There is no greater threat to an idea than it alienating the very people it purports to help. Technicians can be deeply reflective, serious people, so forcing them to take part in trivial team building exercises can do more harm than good.
Being an occasional extrovert, I had a favourite game I used at the start of retrospectives. “If you were an animal in the jungle of your organisation, which animal would you be and why?” I think I learnt it from the fabulous Mike Lowery and have used it extensively ever since; until recently when I was given cause to rethink my approach.
The game’s purpose was three fold:
But after one rather excellent retrospective one of the senior programmers came up to me and said, “Please don’t ask me to be an animal again.” I looked at him open mouthed.
“It has no dignity.”
The conversation ended right there. Not another word was exchanged.
But it got me thinking. I realised that I had to enhance my facilitation skills to include everybody, not just those willing to risk a gentle ribbing by choosing a peculiar animal.
I now use a variety of different techniques to open retrospectives, and yes, I still sometimes use the “Animal Game,” when the situation warrants it. But I have found a wealth of information and great ideas in the book, Training from the back of the room, by Sharon L. Bowan. Sometimes collaboration requires deep thinkers to open up, and I don’t think this can be avoided completely).
Plenty of technicians are introverted, thoughtful and serious. When you run your team-building games, make certain you have the mandate to do so, and be sure that you are helping people to come forward, not filling them with dread.
Good technical skills not only help you take pride in your work and produce error free software, they can also boost the team’s happiness. Let’s take a look at just one aspect: CI or Continuous Integration.
It’s funny how things work out. Last week I posted a blog on how agile philosophies can promote a team’s well-being because they align so well with the things that make most people happy. And then over the weekend I saw that Dave Fecak writing for DZone (a famous Developer EZine) had conducted a survey on developer happiness.
There’s a mine of good information in Dave’s article and I recommend you read it. But since CI (Continuous Integration) has become a bedrock of technical practice – and hence a first level agile technique – I asked for a few of the source statistics and kindly received a reply.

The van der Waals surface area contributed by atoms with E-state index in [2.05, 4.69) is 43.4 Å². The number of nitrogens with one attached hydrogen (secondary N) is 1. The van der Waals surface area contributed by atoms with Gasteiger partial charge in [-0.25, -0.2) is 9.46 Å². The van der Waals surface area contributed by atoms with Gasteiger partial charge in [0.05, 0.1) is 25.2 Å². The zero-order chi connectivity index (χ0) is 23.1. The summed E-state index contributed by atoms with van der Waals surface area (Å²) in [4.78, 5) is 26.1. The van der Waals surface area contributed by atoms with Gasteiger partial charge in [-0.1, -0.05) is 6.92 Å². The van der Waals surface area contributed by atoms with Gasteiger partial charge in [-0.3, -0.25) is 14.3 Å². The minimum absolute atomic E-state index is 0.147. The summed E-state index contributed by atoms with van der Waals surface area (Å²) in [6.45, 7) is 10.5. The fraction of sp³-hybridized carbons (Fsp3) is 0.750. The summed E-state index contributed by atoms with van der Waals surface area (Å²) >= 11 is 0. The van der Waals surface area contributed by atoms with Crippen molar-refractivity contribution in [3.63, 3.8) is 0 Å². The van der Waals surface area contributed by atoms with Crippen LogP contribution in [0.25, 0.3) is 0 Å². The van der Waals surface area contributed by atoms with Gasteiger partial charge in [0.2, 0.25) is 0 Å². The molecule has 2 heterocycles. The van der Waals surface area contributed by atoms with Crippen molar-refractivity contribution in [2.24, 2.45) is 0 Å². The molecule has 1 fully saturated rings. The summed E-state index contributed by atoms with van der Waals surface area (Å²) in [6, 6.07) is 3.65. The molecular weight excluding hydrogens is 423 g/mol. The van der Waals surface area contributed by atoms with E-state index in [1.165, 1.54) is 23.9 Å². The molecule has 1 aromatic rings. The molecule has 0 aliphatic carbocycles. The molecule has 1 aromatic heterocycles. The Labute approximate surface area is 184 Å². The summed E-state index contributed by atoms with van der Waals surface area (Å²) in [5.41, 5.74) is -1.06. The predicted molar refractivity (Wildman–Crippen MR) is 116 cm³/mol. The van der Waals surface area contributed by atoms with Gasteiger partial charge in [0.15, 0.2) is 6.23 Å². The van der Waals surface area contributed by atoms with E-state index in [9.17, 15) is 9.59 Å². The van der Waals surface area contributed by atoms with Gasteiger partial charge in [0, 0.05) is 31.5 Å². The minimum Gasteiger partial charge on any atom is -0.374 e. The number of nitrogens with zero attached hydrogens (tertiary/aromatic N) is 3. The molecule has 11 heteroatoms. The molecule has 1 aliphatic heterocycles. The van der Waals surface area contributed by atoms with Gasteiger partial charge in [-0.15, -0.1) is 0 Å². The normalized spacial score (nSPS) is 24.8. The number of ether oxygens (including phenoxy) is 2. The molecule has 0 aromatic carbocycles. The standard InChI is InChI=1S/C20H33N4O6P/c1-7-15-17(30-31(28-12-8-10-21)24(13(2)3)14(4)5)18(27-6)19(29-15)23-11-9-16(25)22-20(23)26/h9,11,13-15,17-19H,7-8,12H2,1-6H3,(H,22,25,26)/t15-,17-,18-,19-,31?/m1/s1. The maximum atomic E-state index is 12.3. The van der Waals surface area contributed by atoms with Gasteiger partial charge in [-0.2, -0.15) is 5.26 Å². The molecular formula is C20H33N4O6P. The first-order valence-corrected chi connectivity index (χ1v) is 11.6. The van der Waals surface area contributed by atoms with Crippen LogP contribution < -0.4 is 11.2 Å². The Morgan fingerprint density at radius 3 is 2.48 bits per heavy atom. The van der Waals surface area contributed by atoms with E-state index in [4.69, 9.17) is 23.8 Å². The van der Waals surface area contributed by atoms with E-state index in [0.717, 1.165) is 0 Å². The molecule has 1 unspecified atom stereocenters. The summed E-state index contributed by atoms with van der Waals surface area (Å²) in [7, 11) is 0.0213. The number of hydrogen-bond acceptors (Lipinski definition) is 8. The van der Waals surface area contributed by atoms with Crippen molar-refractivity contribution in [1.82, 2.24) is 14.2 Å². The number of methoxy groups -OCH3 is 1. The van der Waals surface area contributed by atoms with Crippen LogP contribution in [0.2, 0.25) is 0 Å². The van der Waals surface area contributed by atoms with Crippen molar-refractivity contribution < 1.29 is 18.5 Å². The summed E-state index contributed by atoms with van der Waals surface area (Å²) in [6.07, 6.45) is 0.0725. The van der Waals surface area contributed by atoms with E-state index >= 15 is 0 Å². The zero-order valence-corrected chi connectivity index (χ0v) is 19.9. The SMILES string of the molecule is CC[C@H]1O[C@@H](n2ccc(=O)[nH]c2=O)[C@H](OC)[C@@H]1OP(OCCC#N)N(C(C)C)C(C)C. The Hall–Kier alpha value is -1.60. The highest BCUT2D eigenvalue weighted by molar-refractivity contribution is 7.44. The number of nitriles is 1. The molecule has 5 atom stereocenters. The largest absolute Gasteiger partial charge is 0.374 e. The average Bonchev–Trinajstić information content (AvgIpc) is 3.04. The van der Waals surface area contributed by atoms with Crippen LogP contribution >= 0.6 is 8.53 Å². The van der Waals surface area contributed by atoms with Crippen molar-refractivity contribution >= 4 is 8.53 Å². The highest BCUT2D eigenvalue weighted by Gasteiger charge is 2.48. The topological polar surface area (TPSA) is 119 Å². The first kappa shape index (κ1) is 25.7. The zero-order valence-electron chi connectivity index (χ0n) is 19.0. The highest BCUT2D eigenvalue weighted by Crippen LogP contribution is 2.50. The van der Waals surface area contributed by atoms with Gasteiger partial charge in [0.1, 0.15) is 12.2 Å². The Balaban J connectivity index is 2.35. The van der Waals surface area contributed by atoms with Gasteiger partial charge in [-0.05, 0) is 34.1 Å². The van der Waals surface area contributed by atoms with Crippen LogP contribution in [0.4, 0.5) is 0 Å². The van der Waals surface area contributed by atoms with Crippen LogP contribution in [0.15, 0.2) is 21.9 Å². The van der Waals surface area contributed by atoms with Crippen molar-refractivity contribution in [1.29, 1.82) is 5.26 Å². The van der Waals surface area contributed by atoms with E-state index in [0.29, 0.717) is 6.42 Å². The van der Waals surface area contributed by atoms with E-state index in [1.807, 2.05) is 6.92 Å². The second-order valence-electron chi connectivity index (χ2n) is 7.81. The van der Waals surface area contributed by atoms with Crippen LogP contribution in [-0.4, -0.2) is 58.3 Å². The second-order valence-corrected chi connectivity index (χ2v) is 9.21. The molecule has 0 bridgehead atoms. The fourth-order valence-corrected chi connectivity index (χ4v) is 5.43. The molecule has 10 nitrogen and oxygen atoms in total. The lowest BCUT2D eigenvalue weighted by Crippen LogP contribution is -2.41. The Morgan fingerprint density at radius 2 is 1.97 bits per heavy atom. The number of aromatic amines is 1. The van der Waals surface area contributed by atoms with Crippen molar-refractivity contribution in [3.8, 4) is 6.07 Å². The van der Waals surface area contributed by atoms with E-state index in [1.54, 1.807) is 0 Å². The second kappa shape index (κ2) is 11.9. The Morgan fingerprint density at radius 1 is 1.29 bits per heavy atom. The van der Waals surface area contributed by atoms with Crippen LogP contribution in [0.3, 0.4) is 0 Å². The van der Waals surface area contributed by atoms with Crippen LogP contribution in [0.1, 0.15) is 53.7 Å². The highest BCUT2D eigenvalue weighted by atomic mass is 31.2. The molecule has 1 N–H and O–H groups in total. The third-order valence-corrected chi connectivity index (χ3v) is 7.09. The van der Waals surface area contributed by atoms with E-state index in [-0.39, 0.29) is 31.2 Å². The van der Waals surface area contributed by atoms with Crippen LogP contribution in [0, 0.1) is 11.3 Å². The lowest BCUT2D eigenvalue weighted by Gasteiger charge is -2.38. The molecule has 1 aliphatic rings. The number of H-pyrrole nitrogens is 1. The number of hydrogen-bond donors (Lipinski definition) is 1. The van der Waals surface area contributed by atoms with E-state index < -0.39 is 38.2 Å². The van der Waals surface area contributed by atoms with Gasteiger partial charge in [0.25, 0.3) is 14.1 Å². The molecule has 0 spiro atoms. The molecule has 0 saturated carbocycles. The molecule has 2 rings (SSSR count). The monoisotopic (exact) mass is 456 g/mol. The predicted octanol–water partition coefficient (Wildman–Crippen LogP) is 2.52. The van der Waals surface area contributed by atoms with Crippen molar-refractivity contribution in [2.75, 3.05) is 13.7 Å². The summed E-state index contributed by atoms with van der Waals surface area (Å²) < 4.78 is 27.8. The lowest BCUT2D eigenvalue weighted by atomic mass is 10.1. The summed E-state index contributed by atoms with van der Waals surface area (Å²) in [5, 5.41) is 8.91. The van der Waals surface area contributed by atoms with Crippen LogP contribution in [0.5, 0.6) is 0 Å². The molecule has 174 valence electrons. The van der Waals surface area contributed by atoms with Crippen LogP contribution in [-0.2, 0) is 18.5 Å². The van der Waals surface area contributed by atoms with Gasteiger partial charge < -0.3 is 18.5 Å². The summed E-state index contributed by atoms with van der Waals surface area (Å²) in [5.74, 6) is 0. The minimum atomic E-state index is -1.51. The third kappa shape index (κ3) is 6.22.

Five hundred and four DZone readers** responded to the Continuous Integration question and of those 280 did CI, and 224 didn’t.
Of the 280 that did, 67 were happy, 150 were average happiness, and 63 were unhappy.
But, of the 224 that didn't do CI, 23 were happy, 111 average, and 90 unhappy.
“So the number of unhappy [people] in the non-CI shop were almost 4 times the amount of happy,” Dave Fecak says. “Thus, my theory that CI doesn't make developers happy, but the absence of CI might make them unhappy.”
Why might this be so? Using the SCARF model of Status, Certainty, Autonomy, Relatedness and Fairness, here are a few potential reasons:
I don’t think Dave Fecak’s results are an accident. Good technical practice is essential for mastery of software delivery and CI is a critical technique. Done well it improves quality, efficiency and communication which enable teams to work better, collaborate better and resolve issues faster.
Of course CI keeps you happy.
**The audience for this survey was DZone readers mostly or people that read about it on Twitter. “It's not a perfect study by any means, but I thought the results were interesting,” says Dave.
The latest research into what makes people happy intersects neatly with agile philosophies and good collaborative practices. If you want the best from your teams and you want them to be content, you’d better go agile.
Grumpy, uncommunicative work places are a scourge in digital and IT departments. I’ve worked in offices where retrieving a ‘good morning’ was cause for celebration and where a chat round the water cooler was frowned upon as disturbing the work ethic. But common as these things are, they do not help the well-being of staff, do not promote happiness and cause distress among the very people that are supposed to be making a difference to the organisation.
We all know that digital technicians and IT people are fabulously well paid. This is important for recognition but it turns out to be far from the most important factor for predicting happiness.
In David Rock’s excellent book How The Brain Works, he sets out five parameters for mental well-being in work situations:
Happy agile workers
Agile teams, and Scrum teams in particular, are encouraged to relate to each other, do not blame but look for solutions, and follow a strong vision. Team ceremonies build trust, continuous improvement is highlighted through regular retrospectives, and the commander’s intent, or sprint goal, gives certainty. A well performing team is in charge of how it builds solutions and the work it chooses to do (i.e. it is autonomous).
Agile promotes communication, vision, excellence and well-being through its rigorous processes, and attention to transparency. It turns out these are the very things that make most people happy.
And we all know that happy people are productive people.
By William Knight